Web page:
The sun was still shining in the eyes of the Irish, but toward eight o'clock Eoghan Ruadh, having addressed his troops, pressed his right flank against Monroe's left, forcing the enemy to swing, as on an axis, till his back was toward the river, with the last rays of the setting sun in his eyes. The wind also, it is believed, was blowing the cannon smoke down toward the river. The tactics and strategy were extremely successful. The enemy was tired, out-manoeuvred and trapped. The battle itself was won before it began. To escape the attack on their left, the Scots turned to the right, and of course were drowned in the Blackwater. There was almost a bridge of bodies floating in the water.

Of those who fled back the way they had come, many were lost in the Oona, the marshes, or Tultygiven Lake and the other lakes around Knocknacloy.

No other Irish victory had ever resulted in so complete an annihilation. Very few of the enemy got back to Poyntzpass. Caesar, one feels, would have been proud of such a victory as Benburb.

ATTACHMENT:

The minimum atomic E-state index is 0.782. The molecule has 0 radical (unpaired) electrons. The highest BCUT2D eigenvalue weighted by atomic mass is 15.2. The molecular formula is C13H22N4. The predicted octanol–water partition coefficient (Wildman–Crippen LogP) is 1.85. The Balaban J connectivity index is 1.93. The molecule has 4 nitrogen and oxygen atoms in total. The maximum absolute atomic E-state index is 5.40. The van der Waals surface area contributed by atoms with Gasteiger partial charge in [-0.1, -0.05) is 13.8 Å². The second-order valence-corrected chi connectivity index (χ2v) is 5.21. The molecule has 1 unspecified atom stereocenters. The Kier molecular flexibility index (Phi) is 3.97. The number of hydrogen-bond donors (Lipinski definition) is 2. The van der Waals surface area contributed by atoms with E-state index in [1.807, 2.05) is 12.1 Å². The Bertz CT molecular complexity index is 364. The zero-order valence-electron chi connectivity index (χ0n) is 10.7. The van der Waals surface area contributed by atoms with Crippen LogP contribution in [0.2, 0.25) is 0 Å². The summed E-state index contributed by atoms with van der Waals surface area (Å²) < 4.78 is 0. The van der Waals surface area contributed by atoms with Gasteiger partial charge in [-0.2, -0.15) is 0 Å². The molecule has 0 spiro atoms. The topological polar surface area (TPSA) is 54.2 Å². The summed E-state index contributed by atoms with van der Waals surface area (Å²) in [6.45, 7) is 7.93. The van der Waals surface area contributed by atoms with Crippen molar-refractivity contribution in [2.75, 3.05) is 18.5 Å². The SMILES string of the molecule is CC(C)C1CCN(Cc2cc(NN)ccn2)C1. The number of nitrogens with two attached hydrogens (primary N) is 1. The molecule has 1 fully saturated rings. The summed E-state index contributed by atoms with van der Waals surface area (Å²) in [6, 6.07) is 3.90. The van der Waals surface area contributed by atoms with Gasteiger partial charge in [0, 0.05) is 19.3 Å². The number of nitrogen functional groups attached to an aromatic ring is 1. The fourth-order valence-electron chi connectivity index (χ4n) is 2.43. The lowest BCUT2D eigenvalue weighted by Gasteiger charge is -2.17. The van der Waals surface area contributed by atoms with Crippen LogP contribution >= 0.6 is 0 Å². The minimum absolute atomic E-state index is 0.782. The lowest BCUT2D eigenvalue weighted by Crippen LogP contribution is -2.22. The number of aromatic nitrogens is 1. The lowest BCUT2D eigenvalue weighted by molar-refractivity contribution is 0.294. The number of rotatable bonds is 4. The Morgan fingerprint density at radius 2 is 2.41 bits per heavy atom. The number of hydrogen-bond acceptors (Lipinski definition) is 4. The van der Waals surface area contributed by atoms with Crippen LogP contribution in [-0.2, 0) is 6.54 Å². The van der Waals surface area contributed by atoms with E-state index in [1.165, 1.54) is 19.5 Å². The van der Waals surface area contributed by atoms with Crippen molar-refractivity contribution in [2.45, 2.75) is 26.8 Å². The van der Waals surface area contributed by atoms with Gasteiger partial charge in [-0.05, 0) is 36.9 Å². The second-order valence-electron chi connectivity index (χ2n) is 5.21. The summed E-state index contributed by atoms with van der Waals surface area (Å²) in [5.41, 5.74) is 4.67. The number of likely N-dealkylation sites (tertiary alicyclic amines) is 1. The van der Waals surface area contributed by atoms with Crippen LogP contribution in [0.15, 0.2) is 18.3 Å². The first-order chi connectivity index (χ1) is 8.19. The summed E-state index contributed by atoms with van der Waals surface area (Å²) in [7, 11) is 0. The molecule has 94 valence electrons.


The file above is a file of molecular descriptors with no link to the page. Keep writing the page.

Na Fianna Éireann Fíor inár gCroíthe Neart inár Láimhe Comhsheasmhacht inár dTeanga.
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Re: CÁTH BENBURB 1646 EOGHAN RUADH UÍ NEILL

Postby rinuccini on Sun May 04, 2008 9:35 am

Good excuse to put up a few photos that have never seen the light of day.
Photos of English, Irish and Scottish troops of the 1640s taken on the actual battlefield of Benburb and at Carrickfergus, the HQ of the Scottish army in Ulster.
gallery/menu.php?gallery=members&album_id=17
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Re: CÁTH BENBURB 1646 EOGHAN RUADH UÍ NEILL

Postby finnobreanan on Sun May 04, 2008 2:27 pm

Is that Boyd Rankin at the event? I thought I saw him in some of the images in your gallery.
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Re: CÁTH BENBURB 1646 EOGHAN RUADH UÍ NEILL

Postby knightofredemption on Sun May 04, 2008 4:10 pm

Well spotted that is indeed the man himself.
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The Battle of the Yellow Ford

Postby Na Fianna Éireann on Tue May 06, 2008 6:58 pm

The Battle of the Yellow Ford (Irish: Béal an Átha Buidhe)